What does a Computer Incident Response Team (CIRT) do? (Composition, Process, Framework)

Computer Incident Response Team (CIRT) is a team that deals with computer security breaches. CIRT professionals, which comprise team members from certain departments and specialties, must manage such occurrences quickly despite the fact that most firms have procedures in place to prevent security concerns.

A CIRT is an organized entity with a defined mission, structure, and duties and responsibilities, according to this definition. Any ad hoc or informal incident response action that lacks a defined constituency or stated roles and duties are excluded from this assumption.

The "FIRST CIRT Framework" was issued by the Forum of Incident Response and Security Teams, an international organization of incident response teams. This comprehensive publication expands on the guidelines provided by the Computer Emergency Response Team Coordination Center (CERT/CC) in the late 1980s. The framework also describes the kind of services that CIRTs might provide to constituents, such as information security event management and incident response.

Composition of CIRT

A CIRT focuses on the incident to guarantee that the harm does not worsen and that the organization survives the incident. The following people are usually members of the CIRT −

  • A member of the management team with the power to lead and make decisions.

  • A member of the INFOSEC team with the knowledge and experience needed to contain the event, discover the cause and design a computer system recovery strategy.

  • IT personnel who are aware of which portions of the information system and network are affected, as well as if particular areas should be restricted.

  • An IT auditor to verify that all procedures are properly handled and that any obsolete procedures are recognized.IT auditors are most beneficial after an issue has happened, as they are entrusted with determining why the incident occurred and devising future prevention tactics.

  • A member of staff in charge of physical security to aid in identifying the scope of physical harm.

  • To provide legal advice, you'll need an attorney.

  • A human resources representative to provide guidance on dealing with personnel difficulties and post-incident procedures.

  • After an event, a public relations professional is needed to correctly communicate firm information.

  • For insurance purposes, a financial auditor will examine the harm that has occurred.

Process Followed by CIRT

When a system administrator reports a probable security event, the CIRT procedure begins.

  • Isolating the compromised system from the network − Unless network connections can be used to assess the scope and type of the event, the computer is isolated.

  • Evidence preservation − No interaction with the equipment will occur until the incident response team is in place to minimize evidence destruction and optimize the chances of identifying the intruder.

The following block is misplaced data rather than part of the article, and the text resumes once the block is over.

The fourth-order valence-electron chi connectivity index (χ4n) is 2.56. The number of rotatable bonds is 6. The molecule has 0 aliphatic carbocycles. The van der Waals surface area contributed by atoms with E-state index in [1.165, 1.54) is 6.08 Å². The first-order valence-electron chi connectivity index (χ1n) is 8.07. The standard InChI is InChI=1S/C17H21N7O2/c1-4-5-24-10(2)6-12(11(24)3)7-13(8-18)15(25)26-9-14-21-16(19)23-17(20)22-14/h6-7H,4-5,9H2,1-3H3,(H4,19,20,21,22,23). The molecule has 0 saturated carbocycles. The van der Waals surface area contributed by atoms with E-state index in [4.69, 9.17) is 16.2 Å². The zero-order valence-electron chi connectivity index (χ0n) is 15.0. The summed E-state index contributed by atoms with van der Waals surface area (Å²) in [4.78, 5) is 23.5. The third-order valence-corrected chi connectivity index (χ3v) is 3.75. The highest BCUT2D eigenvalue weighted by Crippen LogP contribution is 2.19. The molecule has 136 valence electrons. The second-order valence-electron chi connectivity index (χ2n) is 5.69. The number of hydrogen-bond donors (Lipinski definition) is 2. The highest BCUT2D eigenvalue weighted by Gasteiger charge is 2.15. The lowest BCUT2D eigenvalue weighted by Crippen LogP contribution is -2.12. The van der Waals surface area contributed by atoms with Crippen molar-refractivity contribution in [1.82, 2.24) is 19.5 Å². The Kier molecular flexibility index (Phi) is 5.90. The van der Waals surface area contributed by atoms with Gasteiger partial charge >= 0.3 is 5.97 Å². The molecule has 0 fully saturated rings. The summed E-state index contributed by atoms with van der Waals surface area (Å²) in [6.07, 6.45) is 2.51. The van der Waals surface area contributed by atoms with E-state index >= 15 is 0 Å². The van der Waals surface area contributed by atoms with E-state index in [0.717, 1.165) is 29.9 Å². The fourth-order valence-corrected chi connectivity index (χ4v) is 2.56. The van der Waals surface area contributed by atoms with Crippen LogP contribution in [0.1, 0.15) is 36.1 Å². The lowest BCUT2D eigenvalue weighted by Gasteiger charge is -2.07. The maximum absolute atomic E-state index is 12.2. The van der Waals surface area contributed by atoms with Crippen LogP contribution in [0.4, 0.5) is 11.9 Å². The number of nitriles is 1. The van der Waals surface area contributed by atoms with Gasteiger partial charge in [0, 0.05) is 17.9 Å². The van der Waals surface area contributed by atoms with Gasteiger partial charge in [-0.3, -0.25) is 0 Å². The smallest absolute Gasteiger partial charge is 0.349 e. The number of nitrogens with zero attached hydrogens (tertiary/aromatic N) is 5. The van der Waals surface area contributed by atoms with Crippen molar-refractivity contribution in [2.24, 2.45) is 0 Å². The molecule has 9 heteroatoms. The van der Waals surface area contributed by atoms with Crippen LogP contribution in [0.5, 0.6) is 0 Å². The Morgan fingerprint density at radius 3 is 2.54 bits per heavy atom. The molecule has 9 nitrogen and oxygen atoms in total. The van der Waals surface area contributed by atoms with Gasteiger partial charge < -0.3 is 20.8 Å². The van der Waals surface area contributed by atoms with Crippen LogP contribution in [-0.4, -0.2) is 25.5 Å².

• Putting together an incident response team − If the problem requires more attention, the CIRT contact and the reporting system administrator form an incident handling team. The team, under the direction of the CIRT contact, will −

    • Investigate the scope and nature of the occurrence and assess whether it is a security issue, maybe through disc imaging and analysis. If this is the case, the team notifies law enforcement, the UC San Diego University Counsel, and relevant campus leaders.

    • Collaborate with the system administrator and law enforcement to gather appropriate evidence and assess the incident's effect.

    • Meet with CIRT and law enforcement to prepare a formal report for senior management. The report describes the nature and scope of the incident, as well as the steps that must be taken and those that are advised to prevent similar events.

Cleaning and repairing the system entails the following steps − After the official report is submitted, this procedure begins.

  • Notifying the affected department or equipment owner − This is done in accordance with the ECP unless law enforcement advises that it will obstruct the investigation. The IT policy coordinator advises on the ECP notification procedure and requirements.

  • Taking stock of how the matter was handled −The CIRT and incident handling team review the reaction and notification procedure after the mandatory notification.

Framework of CIRT

The interactions between four fundamental aspects provide the basis for CIRT services −

  • Service Areas

  • Services

  • Functions

  • Sub-Functions

These components are defined as follows −

Service Areas

Services linked to a common theme are grouped together in service areas. They assist in the organization of services along a top-level category to aid comprehension and communication. A "Description" element would be included in the specification for each service area, consisting of a generic, high-level narrative text defining the service area and a list of services inside the service area.


A service is a collection of recognized, well-coordinated functions aimed at achieving a certain goal. Constituents, or on behalf of or for the stakeholder of a business, may anticipate or need such results. The following template describes a service −

  • A "Description" field that describes the service's nature.

  • A "Purpose" field that describes the service's goal.

  • An "Outcome" field that describes any measurable service results.

Functions and Sub-Functions

A function is an action or combination of activities that aim to achieve a certain service's goal. Any function might be shared and utilized across several services. The following template describes a function −

  • A field called "Description" describes the function.

  • A "Purpose" field that describes the function's goal.

  • An "Outcome" field that describes any quantifiable function outcomes.